Quiz 1, BICH 410 (MWF3-3:50), Friday, Sept. 11, 1998

Clearly circle the letter corresponding to your answer for each problem. There are five problems, each of which counts 4 points. No partial credit given for multiple-choice questions.
gas constant R 8.315 J/mole-K°


1. The pKa's for the ionization of phosphoric acid (H3PO4) are 2.14, 6.86, and 12.4. If 1 liter of a 0.1 M solution of Na3PO4 is mixed with 0.1 liter of a 1 M solution of Na2HPO4, what is the pH of the resulting solution?

Answer: E); Phosphoric acid contains three dissociable protons with three different pKa's. According to the problem, there are (1 Liter)(0.1 moles/Liter) = 0.1 moles of PO4-3 and (0.1 Liter)(1 mole/Liter) = 0.1 moles of HPO4-2. When you have an equal amount of the weak acid (HPO4-2) and the conjugate base (PO4-3), then the pH of the solution is the pKa for that dissociation, which is 12.4.


2. Which of the following statements is true about the dielectric constant?

Answer: E)


3. If an endothermic reaction results in a decrease in entropy, what would you predict about the free energy change for this reaction?

Answer: C); deltaG = deltaH - TdeltaS; deltaH is greater than zero for an endothermic reaction, and deltaS is less than zero for a decrease; hence, a positive number minus a negative number must be a positive number.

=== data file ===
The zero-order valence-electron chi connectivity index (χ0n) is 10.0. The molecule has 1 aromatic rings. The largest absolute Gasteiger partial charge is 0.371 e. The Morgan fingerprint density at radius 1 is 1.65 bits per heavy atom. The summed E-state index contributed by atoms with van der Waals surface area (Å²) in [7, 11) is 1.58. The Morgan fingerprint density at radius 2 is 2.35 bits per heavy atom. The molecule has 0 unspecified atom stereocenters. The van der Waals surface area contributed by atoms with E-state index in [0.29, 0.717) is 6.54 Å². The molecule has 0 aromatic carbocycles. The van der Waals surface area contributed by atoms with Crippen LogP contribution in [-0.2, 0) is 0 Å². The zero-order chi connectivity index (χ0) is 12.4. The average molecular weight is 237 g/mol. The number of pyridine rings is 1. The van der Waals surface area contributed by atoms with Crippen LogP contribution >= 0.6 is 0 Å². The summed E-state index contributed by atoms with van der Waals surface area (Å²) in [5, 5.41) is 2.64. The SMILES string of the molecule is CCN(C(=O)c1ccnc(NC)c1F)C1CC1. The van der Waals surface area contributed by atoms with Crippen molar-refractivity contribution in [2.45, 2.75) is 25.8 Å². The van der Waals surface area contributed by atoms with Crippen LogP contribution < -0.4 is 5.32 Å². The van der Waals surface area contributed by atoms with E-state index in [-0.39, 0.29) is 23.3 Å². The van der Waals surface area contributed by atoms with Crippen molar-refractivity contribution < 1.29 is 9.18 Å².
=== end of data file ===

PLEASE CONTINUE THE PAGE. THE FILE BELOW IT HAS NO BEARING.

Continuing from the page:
4. In the pathway for the degradation of glucose is the following reaction:
1,3-bisphosphoglycerate + ADP <-> 3-phosphoglycerate + ATP
Given the information below, calculate the standard free energy change for the above reaction.
1,3-bisphosphoglycerate <-> 3-phosphoglycerate + Pi; std. free energy change = -49 kJ/mole
ATP <-> ADP + Pi; std. free energy change = -31 kJ/mole
glucose + Pi <-> glucose-6-phosphate; std. free energy change = +14 kJ/mole

Answer: A); Sum the top reaction plus the inversion of the second reaction (ATP synthesis); hence, standard free energy change for the overall reaction is -49 kJ/mole + -(-31 kJ/mole) = -18 kJ/mole

5. What is the approximate pH of a 0.01 M solution of a weak acid, HA, that dissociates with a Ka = 10-4 M?

Answer: B); dissociation reaction for weak acid HA <-> H+ + A-
[H+] = [A-]; also, since very little of HA dissociates, [HA] = (approximately) [HA]o, the starting conc. of HA
Ka = [H+][A-] / [HA] = [H+][H+] / [HA]o
So, [H+] = square root of (Ka)([HA]o)
pH = -log[H+] = -log(square root of (Ka)([HA]o)) = -log(sq.root of (10-4)(10-2)) = -log(10-3) = 3